The city manager and the City Council will attempt to iron out differences in funding proposals this afternoon before approving Berkeley’s $449 million two-year budget at a special council meeting.
The council is bound by the City Charter to adopt a budget prior to the June 30 close of the fiscal year.
The proposed budget does not cut funding to any existing programs or departments except the Berkeley Housing Authority where reductions are required to address a budget deficit of $300,000. In fact, some programs, which were given priority status by the council, will receive increased funding.
High on the council’s list of priorities were safety issues including police staffing, the Hills Fire Station construction and disaster preparedness. Other priorities include energy conservation, response to health disparities, the Live Oak Park Recreation Center and the Eastshore Park Plan.
The proposed two-year budget is about $22 million more than the previous biennial budget. It is larger than projected revenues by about $5 million for fiscal year 2001-2002 and $18 million for the following year.
Deputy City Manager Phil Kamlarz said the discrepancies are within normal ranges because the proposed budget cannot reflect some grants and funds carried over from previous years, which should make up the shortfalls in revenue projections.
Mayor Shirley Dean and Councilmember Dona Spring have both submitted
proposals that differ slightly from the city manager’s.
“There’s not a lot of difference in the city manager’s budget and the proposals from the mayor and Councilmember Spring. We should be able to tweak it just enough to get agreement,” Kamlarz said.
For example, the mayor proposed $48,000 for the Healthy Start Program at Rosa Parks school, while Spring proposed $34,000 for the program. The city manager put $48,000 for the program into his budget proposal. Dean proposed $143,000 for arts grants, while Spring proposed $70,000. The city manager wrote $100,000 into his proposed budget for arts grants.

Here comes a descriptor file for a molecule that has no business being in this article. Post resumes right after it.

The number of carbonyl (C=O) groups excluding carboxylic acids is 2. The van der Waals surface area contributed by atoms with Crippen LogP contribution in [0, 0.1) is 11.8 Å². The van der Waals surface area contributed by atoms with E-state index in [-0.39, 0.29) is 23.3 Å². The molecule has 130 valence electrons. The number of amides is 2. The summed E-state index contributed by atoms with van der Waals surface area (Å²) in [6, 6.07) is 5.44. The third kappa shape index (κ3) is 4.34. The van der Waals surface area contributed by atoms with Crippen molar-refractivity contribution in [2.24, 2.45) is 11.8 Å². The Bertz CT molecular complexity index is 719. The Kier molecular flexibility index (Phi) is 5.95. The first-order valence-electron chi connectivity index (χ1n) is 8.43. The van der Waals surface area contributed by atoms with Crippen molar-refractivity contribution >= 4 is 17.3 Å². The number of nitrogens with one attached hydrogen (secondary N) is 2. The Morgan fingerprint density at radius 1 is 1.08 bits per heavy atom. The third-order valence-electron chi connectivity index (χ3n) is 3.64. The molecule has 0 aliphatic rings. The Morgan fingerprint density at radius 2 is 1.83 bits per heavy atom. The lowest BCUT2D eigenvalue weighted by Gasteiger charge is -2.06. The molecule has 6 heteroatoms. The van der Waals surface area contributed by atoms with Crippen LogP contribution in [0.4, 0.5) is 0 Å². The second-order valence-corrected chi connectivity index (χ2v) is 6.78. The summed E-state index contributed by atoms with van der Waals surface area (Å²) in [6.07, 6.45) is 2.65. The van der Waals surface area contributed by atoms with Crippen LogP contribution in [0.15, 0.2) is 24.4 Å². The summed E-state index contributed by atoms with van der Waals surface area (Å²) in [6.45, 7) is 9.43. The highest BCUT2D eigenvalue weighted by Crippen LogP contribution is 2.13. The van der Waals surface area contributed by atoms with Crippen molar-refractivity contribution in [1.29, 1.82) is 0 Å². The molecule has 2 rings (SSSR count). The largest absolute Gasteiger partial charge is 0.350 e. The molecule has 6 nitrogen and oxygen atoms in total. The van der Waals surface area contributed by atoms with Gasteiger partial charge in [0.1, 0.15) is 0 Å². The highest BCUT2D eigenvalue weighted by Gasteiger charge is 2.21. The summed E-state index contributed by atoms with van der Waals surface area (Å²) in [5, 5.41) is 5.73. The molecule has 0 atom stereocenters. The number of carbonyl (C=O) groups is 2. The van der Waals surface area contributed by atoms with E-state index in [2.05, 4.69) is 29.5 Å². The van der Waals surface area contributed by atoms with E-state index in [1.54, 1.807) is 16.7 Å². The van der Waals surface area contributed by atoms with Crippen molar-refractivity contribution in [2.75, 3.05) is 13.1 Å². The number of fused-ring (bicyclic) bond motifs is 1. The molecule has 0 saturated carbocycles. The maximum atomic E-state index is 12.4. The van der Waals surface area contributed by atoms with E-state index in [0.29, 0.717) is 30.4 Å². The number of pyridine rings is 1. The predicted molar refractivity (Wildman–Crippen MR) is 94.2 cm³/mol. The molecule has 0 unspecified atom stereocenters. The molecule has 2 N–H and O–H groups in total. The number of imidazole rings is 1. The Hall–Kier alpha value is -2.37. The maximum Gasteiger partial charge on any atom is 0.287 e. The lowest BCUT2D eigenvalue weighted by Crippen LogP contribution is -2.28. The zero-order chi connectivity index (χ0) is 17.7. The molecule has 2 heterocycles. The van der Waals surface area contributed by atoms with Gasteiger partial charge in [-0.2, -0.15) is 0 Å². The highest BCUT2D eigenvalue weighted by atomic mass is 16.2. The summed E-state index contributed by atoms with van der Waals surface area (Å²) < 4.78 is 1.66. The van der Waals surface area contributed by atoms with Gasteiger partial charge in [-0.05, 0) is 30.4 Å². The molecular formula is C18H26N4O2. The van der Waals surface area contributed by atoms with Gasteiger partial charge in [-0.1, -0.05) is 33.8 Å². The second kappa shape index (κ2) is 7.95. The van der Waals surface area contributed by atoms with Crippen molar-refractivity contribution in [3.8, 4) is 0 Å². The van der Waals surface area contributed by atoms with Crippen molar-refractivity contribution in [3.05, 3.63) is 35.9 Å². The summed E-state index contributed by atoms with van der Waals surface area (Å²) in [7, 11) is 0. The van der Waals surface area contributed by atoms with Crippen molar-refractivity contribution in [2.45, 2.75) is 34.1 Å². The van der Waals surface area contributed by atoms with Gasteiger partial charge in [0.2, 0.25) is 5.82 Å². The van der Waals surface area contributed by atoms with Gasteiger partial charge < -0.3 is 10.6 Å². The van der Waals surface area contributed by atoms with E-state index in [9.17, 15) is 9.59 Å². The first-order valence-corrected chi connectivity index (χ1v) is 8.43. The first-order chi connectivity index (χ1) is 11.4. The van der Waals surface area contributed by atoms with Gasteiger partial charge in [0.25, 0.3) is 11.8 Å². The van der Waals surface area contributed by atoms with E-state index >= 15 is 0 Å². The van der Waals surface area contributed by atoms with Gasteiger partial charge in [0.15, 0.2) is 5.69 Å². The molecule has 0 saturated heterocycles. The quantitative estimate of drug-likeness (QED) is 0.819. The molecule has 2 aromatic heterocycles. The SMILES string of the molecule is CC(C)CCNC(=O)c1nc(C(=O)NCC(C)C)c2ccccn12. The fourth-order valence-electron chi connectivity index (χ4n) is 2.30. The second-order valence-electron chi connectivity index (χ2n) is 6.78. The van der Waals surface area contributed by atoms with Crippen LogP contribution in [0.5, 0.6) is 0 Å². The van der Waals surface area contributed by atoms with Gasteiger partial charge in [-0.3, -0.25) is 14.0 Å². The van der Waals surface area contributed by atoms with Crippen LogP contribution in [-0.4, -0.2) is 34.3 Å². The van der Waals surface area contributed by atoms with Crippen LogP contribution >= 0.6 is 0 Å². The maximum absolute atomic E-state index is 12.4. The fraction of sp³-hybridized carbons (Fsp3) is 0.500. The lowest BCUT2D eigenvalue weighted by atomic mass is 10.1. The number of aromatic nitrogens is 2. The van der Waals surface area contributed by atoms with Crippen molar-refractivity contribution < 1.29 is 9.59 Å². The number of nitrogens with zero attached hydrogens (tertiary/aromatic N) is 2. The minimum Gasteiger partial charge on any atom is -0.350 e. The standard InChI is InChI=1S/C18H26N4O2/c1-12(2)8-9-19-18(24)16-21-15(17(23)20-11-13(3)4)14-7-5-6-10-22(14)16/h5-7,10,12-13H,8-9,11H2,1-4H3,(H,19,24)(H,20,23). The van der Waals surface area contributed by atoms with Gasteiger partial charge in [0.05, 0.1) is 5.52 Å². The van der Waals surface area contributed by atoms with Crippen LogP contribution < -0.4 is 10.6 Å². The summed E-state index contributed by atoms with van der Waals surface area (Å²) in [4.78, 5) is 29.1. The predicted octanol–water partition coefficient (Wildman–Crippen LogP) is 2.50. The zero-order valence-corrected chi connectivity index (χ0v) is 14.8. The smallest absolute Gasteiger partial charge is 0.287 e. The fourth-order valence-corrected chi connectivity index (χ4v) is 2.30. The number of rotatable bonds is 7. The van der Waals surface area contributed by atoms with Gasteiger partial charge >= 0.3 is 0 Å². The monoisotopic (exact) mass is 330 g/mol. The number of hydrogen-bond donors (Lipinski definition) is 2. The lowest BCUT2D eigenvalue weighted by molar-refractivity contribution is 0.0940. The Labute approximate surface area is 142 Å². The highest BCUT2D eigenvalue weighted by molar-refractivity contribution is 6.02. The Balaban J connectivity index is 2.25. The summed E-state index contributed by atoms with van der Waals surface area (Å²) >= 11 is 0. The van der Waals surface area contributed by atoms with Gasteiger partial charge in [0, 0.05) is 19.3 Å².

After receiving recommendations from councilmembers on June 12, and hearing requests from several organizations at a public budget hearing last Tuesday, the city manager made adjustments to his proposal on Monday.
To help close the gap between proposals and requests from organizations, he added about $51,000 of funding for various nonprofit programs including the Tinkers’ Workshop, Through the Looking Glass and the Young Artists’ Workshop.
The city manager’s budget includes one-time funding of $1.6 million for anticipated payouts of sick time to public safety personal who are expected to retire in the coming year under the newly negotiated 3 Percent at 50 Program, which allows police and fire personnel to retire at age 50 and collect 3 percent of their salary for every year they were employed by the city, according to Kamlarz.
“About 40 percent of the police department will be eligible to retire in the coming year and we don’t know how many are going to take the option,” he said.
An increase to a recurring program is $900,000 to the citywide response to the energy crisis and $400,000 for Fire Department overtime.
Kamlarz said there has been extraordinary agreement between the councilmembers and the city manager this year. He said part of the reason is the early priority setting sessions that took place in March.
“The last budget was the first time we used the priority setting process and this time it worked much better,” he said. “I think we learned a lot from our mistakes.”
Councilmember Mim Hawley agreed. “This is my first budget, but from what I’m hearing this one is going relatively smoothly,” she said. “But of course we still have to get through tomorrow’s meeting.”
Hawley said the budget is a good one that reflects the local character. “I’m considered fiscally responsible and I have to say there are an awful lot of good funding proposals for nonprofits in the arts and for programs that help seniors and the disabled,” she said. “This budget reflects the people of Berkeley.”